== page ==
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SEC Busts BKCoin for Running $100M ‘Ponzi-Like Scheme’

The US Securities and Exchange Commission (SEC) has received emergency relief from a Florida court to freeze and appoint a receiver of the assets of BKCoin and its Co-Founder, Kevin Kang. Announced on Monday, the Miami-based crypto hedge fund defrauded at least 55 investors after raising $100 million.

Both BKCoin and Kang have allegedly violated the antifraud provisions of the federal securities laws.

The SEC Takes Action against BKCoin

The US securities market regulator filed a sealed complaint against BKCoin and Kang on 23 February, which was sealed until Monday. The complaint alleged that Kang and his company assured investors their money would be invested in cryptocurrencies. In addition. the company guaranteed returns through separately managed accounts and five private funds.

However, in reality, commingled investor assets disregarding the fund’s structure used more than $3.8 million for making Ponzi-like payments. Fraudsters use the proceeds from the new investors to pay off old ones in Ponzi schemes.

Moreover, the regulatory complaint alleged that Kang misappropriated at least $371,000 of investor money for personal use, including paying for vacations, purchasing sporting event tickets, and even buying a New York apartment. Further, one of the affiliates, Bison Digital LLC, received around $12 million from BKCoin.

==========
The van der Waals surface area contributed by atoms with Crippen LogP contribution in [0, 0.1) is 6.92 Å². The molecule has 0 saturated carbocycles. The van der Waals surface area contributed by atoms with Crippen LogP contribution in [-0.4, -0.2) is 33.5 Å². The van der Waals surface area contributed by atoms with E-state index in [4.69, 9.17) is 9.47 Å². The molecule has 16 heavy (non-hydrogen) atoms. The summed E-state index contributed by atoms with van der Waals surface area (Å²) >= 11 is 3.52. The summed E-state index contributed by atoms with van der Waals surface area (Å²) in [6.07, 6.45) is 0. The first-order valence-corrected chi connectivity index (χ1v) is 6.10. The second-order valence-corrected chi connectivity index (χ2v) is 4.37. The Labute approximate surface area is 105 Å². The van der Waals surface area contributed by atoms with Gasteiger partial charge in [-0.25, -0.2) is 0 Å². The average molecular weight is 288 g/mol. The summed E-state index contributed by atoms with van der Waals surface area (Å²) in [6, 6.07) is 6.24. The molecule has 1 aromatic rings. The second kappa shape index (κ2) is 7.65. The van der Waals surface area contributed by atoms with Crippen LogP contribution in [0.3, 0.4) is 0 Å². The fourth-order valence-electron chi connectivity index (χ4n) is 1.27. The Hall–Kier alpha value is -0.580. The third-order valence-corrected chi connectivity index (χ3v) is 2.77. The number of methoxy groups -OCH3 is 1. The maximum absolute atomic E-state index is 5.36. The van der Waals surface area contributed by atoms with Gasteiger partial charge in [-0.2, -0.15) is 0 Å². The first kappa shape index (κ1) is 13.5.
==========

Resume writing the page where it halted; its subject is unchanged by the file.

The hedge fund even provided altered documents with inflated bank account balances to the third-party administrator of certain funds to conceal its fraudulent activities. In addition, it falsely informed clients about the audit by a big-four audit firm. However, in reality, none of its books were audited at the time.

Recovery In Process

The SEC is now seeking to recover the BKCoin investors’ proceeds and penalties from the company and its co-founder. It is also seeking a permanent injunction against BKCoin and Kang.

“As we allege, investors entrusted their money to the defendants to trade in crypto assets. Instead, the defendants misappropriated their money, created false documents, and even engaged in Ponzi-like conduct,” said the Director of the SEC’s Miami Regional Office, Eric Bustillo.

“This action highlights our continued commitment to protecting investors and uprooting fraud in all securities sectors, including the crypto asset arena.”

Recently, the SEC took action against several major crypto fraudsters. In January, the regulator brought charges against Neil Chandran for creating and running CoinDeal, a fraudulent investment scheme that raised $45 million by selling unregistered securities. It also charged algorithmic stablecoin issuer Terraform Labs and its CEO, Do Kwon, for running a “multi-billion dollar crypto asset securities fraud.” Kwon is currently at large and wanted in South Korea.


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